This was up and into ‘pending’ in a flash.
PS. Eff the Realtor for suggesting a tear down. Hopefully the buyer is better than that.
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Yeah, it’s oddly worded in the listing: “Original A.D. Stinger home. Endless possiblities on great flat lot. Bring all your remodelers!” Are they trying to appeal to MCM enthusiasts with the “original” Stinger (sic) line? Why mention a “flat lot” then? I dunno. Most likely the realtor was gunning for all possible angles. I doubt it’s going to be a teardown though, just seems too pricey for a lot on that particular street (I could be wrong though). Maybe this will be the first Stenger on Brady not to be completely effed up with a horrific Home Depot remuddle? I think I would have a heart attack if so. Man, Brady is just one screwed up ugly-ass Stenger remuddled mess after another, just an eyesore of a street in this regard…IMHO. It really could be like a Granada Hills Eichler neighborhood, SUCH potential with those Stengers (and that street), kinda sad what folks do to ‘em. I’ll have to check up on this place in a few months.
I’ve been told that a number of the Stenger “remodels” along Brady were done by one person / flipper. Maybe someone over there knows more or could clarify?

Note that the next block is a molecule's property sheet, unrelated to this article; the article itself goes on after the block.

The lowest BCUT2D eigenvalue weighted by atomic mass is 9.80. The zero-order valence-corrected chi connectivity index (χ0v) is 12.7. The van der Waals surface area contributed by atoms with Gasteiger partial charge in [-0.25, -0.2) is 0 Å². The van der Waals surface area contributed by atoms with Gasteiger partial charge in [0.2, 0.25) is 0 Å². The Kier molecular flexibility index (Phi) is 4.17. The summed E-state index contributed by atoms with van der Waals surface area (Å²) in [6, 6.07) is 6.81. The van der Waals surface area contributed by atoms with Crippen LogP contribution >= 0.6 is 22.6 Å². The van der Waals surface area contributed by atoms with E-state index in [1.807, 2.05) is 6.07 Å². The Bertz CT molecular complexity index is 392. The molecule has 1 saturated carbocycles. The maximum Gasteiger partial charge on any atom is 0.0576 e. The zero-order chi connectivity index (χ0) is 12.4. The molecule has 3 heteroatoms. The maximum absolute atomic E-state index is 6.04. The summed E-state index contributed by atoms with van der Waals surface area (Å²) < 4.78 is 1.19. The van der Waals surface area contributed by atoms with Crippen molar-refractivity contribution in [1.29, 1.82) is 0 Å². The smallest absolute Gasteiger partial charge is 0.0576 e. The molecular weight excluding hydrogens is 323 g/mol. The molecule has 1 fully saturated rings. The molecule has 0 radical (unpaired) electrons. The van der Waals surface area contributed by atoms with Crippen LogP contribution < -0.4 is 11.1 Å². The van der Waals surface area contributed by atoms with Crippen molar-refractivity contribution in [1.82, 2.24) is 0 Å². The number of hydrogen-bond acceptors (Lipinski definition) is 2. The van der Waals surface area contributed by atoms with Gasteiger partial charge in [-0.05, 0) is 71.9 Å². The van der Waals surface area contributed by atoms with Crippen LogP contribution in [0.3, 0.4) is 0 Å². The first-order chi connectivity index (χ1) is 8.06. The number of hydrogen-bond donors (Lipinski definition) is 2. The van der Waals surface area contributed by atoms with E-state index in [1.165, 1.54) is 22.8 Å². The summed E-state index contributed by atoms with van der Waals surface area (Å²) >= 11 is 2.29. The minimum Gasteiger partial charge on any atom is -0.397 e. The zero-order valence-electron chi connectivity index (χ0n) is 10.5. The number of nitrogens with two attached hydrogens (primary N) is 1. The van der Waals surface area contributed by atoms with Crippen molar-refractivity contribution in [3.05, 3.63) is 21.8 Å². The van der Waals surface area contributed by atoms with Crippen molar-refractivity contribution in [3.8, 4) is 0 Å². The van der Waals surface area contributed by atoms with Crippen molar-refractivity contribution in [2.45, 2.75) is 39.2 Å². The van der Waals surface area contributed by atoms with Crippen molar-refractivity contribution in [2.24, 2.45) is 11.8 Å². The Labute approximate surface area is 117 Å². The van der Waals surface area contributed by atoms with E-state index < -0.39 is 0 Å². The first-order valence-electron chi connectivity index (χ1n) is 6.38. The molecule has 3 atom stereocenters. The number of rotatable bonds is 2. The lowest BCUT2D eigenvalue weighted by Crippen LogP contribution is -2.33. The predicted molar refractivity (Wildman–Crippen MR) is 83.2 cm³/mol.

One way to look at is that it is payback for the petty politics in Rollingwood / Westlake that played a role in him leaving the business.
I’ve been watching this property for some time (it’s been vacant for months) and was shocked to see the “pending” sign. ACK. But hopefully the person that purchased it has enough sense to remodel it appropriately. Such a cool house.
This is almost directly behind the house we’re in on Ridgewood. My wife was terribly upset when she saw the sign as we had been scheming how to contact the owner’s children. We walk the area quite a bit and there are houses all over the place in similar states. Waist high grass, torn curtains in windows and squirrels in the roof. I guess the owners are all in nursing homes.